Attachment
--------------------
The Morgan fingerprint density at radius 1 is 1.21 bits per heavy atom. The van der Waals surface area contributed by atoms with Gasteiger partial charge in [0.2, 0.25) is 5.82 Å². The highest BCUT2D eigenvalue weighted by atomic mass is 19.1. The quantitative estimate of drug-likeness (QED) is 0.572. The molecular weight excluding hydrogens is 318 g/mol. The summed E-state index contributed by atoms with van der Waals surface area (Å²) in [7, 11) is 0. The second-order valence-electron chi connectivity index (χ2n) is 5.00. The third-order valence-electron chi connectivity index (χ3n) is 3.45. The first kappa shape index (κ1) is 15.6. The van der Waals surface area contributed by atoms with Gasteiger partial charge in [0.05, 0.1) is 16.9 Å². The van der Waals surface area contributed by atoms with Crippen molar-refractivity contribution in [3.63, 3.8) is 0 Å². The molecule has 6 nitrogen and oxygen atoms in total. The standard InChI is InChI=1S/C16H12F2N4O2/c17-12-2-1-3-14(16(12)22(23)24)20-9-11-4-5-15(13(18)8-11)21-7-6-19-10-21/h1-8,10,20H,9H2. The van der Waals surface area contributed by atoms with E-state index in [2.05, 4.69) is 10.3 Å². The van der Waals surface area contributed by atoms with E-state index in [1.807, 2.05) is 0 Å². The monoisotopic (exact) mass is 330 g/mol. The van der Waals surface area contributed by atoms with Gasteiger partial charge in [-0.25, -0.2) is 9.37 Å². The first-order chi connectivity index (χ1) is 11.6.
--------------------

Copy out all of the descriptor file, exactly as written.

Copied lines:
The Morgan fingerprint density at radius 1 is 1.21 bits per heavy atom. The van der Waals surface area contributed by atoms with Gasteiger partial charge in [0.2, 0.25) is 5.82 Å². The highest BCUT2D eigenvalue weighted by atomic mass is 19.1. The quantitative estimate of drug-likeness (QED) is 0.572. The molecular weight excluding hydrogens is 318 g/mol. The summed E-state index contributed by atoms with van der Waals surface area (Å²) in [7, 11) is 0. The second-order valence-electron chi connectivity index (χ2n) is 5.00. The third-order valence-electron chi connectivity index (χ3n) is 3.45. The first kappa shape index (κ1) is 15.6. The van der Waals surface area contributed by atoms with Gasteiger partial charge in [0.05, 0.1) is 16.9 Å². The van der Waals surface area contributed by atoms with Crippen molar-refractivity contribution in [3.63, 3.8) is 0 Å². The molecule has 6 nitrogen and oxygen atoms in total. The standard InChI is InChI=1S/C16H12F2N4O2/c17-12-2-1-3-14(16(12)22(23)24)20-9-11-4-5-15(13(18)8-11)21-7-6-19-10-21/h1-8,10,20H,9H2. The van der Waals surface area contributed by atoms with E-state index in [2.05, 4.69) is 10.3 Å². The van der Waals surface area contributed by atoms with E-state index in [1.807, 2.05) is 0 Å². The monoisotopic (exact) mass is 330 g/mol. The van der Waals surface area contributed by atoms with Gasteiger partial charge in [-0.25, -0.2) is 9.37 Å². The first-order chi connectivity index (χ1) is 11.6.